The SoundBlaster Wireless Music combines an MP3 player with a wireless network, allowing you to listen to your tunes wherever you want. No matter how big your music collection, an MP3 player gives you access to any track you want at a push of a button. Even with the biggest capacity players on the market, though, you'll eventually run out of space.
Network players provide a solution, separating the player from the storage, but connecting the two parts together can cause problems. It's okay if you've already got a wired network in place, but most homes tend not to have one. Wireless is a far better solution for the home - no wires, no mess. While the limited 11Mbps bandwidth of 802.11b may not be sufficient for video, it's more than adequate for audio.
The SoundBlaster Wireless Music con-sists of two parts: a base station that you hook up to your stereo, and a remote control. There's no display on the base station, bar a couple of LEDs to tell you when it's on and communicating with the network. It has both analog and digital outputs so connecting it to your stereo shouldn't prove a problem.
All interaction is via the remote control, which includes a 5.5-line LCD display. The advantage of this approach is that you can hide the base station out of sight (since the remote control uses radio frequency to communicate with it) and access everything from the remote. The display is in your hand, rather than on the other side of the room, so navigating the menus from the sofa is simple.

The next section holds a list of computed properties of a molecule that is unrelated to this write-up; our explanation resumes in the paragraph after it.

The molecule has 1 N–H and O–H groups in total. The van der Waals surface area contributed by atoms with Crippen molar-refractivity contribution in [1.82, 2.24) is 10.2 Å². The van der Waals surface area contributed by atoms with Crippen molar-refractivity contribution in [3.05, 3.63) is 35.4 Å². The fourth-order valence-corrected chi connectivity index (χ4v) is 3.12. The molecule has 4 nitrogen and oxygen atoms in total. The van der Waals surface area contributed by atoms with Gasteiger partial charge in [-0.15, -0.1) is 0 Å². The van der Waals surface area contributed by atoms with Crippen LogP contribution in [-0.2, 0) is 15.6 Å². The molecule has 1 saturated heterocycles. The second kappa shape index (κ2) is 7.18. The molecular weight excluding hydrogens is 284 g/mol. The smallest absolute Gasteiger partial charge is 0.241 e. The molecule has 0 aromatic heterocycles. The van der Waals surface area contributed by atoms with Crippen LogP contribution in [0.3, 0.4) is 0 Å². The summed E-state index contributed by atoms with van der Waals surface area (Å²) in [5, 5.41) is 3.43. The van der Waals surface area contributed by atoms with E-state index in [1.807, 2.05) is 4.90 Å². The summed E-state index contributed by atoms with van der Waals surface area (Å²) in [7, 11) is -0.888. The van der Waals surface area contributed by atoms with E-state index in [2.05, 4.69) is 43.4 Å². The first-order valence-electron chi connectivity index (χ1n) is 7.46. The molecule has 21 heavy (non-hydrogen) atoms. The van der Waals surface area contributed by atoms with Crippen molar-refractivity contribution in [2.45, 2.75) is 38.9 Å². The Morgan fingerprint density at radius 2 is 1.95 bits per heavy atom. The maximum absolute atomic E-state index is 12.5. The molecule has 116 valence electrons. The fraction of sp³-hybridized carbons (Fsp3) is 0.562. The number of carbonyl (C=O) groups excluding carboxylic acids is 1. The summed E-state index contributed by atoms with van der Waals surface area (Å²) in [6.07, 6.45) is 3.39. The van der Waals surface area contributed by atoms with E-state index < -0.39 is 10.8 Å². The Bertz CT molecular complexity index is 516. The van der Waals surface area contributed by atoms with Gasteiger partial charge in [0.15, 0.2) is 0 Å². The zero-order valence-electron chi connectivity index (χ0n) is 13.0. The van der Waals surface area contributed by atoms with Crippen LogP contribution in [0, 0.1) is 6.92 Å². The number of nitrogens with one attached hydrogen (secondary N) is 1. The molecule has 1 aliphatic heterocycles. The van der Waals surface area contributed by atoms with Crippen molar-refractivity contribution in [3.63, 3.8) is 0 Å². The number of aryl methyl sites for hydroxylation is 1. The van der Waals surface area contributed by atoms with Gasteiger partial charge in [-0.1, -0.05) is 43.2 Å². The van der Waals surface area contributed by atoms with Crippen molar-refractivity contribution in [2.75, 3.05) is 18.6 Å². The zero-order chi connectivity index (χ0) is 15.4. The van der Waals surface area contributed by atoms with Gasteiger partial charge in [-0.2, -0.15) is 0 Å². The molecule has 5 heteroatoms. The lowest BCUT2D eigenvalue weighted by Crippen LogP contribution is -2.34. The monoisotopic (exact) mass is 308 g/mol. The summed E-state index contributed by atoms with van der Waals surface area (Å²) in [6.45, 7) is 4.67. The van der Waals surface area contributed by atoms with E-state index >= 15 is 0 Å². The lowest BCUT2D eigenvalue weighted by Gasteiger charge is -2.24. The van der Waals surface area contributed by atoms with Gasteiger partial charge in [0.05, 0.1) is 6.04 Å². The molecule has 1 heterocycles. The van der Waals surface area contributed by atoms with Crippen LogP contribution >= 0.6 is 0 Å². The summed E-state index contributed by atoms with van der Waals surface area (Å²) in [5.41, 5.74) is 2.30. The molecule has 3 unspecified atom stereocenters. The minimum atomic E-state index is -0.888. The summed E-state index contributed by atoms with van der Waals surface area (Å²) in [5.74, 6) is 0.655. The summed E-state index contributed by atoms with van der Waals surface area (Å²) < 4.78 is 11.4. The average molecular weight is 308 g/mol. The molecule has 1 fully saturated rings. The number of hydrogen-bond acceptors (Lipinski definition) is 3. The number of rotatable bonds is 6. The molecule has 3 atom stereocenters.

Setup is easy. If you're running a wireless network without any encryption then simply install the software, tell it where your music files are and switch on. If you're running an encrypted network then there's an additional step of connecting the base station to the PC via USB and entering the encryption settings.
To listen to a track, simply browse your collection from the remote control and press the play button. The base station streams tunes from your PC over the wireless network and plays them through your stereo.
Navigating the menu is simple enough, especially if you're familiar with Creative's range of Jukebox MP3 players. You can set up playlists or use the built-in smart playlists, which cover things like music added in the last 30 days or tracks you listen to most.
The device is slated for possible launch in Australia in early March. At press time, no planned pricing details were available (although it retails for $US249 in the US).